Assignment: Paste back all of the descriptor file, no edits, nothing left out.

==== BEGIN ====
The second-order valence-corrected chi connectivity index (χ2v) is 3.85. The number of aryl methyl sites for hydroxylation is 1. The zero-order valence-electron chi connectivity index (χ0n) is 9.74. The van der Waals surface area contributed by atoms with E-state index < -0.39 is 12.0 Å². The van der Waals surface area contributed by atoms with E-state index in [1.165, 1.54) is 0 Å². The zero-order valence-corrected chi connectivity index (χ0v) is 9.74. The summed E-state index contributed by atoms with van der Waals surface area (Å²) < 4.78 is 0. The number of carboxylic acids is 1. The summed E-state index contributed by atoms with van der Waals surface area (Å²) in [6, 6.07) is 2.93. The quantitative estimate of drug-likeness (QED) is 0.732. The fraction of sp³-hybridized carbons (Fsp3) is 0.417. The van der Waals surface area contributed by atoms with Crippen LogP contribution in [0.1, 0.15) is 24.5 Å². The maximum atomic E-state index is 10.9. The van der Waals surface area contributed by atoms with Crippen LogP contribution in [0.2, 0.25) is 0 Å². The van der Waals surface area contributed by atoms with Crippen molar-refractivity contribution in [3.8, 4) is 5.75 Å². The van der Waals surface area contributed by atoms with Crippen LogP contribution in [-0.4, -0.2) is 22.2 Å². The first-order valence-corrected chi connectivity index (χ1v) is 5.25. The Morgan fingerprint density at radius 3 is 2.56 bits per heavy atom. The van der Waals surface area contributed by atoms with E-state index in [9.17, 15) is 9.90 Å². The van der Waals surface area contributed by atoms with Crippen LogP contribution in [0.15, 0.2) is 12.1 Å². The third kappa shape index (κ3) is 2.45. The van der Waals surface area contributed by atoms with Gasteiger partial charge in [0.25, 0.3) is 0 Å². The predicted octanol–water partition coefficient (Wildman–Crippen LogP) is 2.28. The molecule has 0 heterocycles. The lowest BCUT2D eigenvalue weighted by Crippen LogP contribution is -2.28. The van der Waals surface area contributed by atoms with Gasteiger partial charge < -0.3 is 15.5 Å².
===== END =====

The second-order valence-corrected chi connectivity index (χ2v) is 3.85. The number of aryl methyl sites for hydroxylation is 1. The zero-order valence-electron chi connectivity index (χ0n) is 9.74. The van der Waals surface area contributed by atoms with E-state index < -0.39 is 12.0 Å². The van der Waals surface area contributed by atoms with E-state index in [1.165, 1.54) is 0 Å². The zero-order valence-corrected chi connectivity index (χ0v) is 9.74. The summed E-state index contributed by atoms with van der Waals surface area (Å²) < 4.78 is 0. The number of carboxylic acids is 1. The summed E-state index contributed by atoms with van der Waals surface area (Å²) in [6, 6.07) is 2.93. The quantitative estimate of drug-likeness (QED) is 0.732. The fraction of sp³-hybridized carbons (Fsp3) is 0.417. The van der Waals surface area contributed by atoms with Crippen LogP contribution in [0.1, 0.15) is 24.5 Å². The maximum atomic E-state index is 10.9. The van der Waals surface area contributed by atoms with Crippen LogP contribution in [0.2, 0.25) is 0 Å². The van der Waals surface area contributed by atoms with Crippen molar-refractivity contribution in [3.8, 4) is 5.75 Å². The van der Waals surface area contributed by atoms with Crippen LogP contribution in [-0.4, -0.2) is 22.2 Å². The first-order valence-corrected chi connectivity index (χ1v) is 5.25. The Morgan fingerprint density at radius 3 is 2.56 bits per heavy atom. The van der Waals surface area contributed by atoms with E-state index in [9.17, 15) is 9.90 Å². The van der Waals surface area contributed by atoms with Crippen LogP contribution in [0.15, 0.2) is 12.1 Å². The third kappa shape index (κ3) is 2.45. The van der Waals surface area contributed by atoms with Gasteiger partial charge in [0.25, 0.3) is 0 Å². The predicted octanol–water partition coefficient (Wildman–Crippen LogP) is 2.28. The molecule has 0 heterocycles. The lowest BCUT2D eigenvalue weighted by Crippen LogP contribution is -2.28. The van der Waals surface area contributed by atoms with Gasteiger partial charge < -0.3 is 15.5 Å².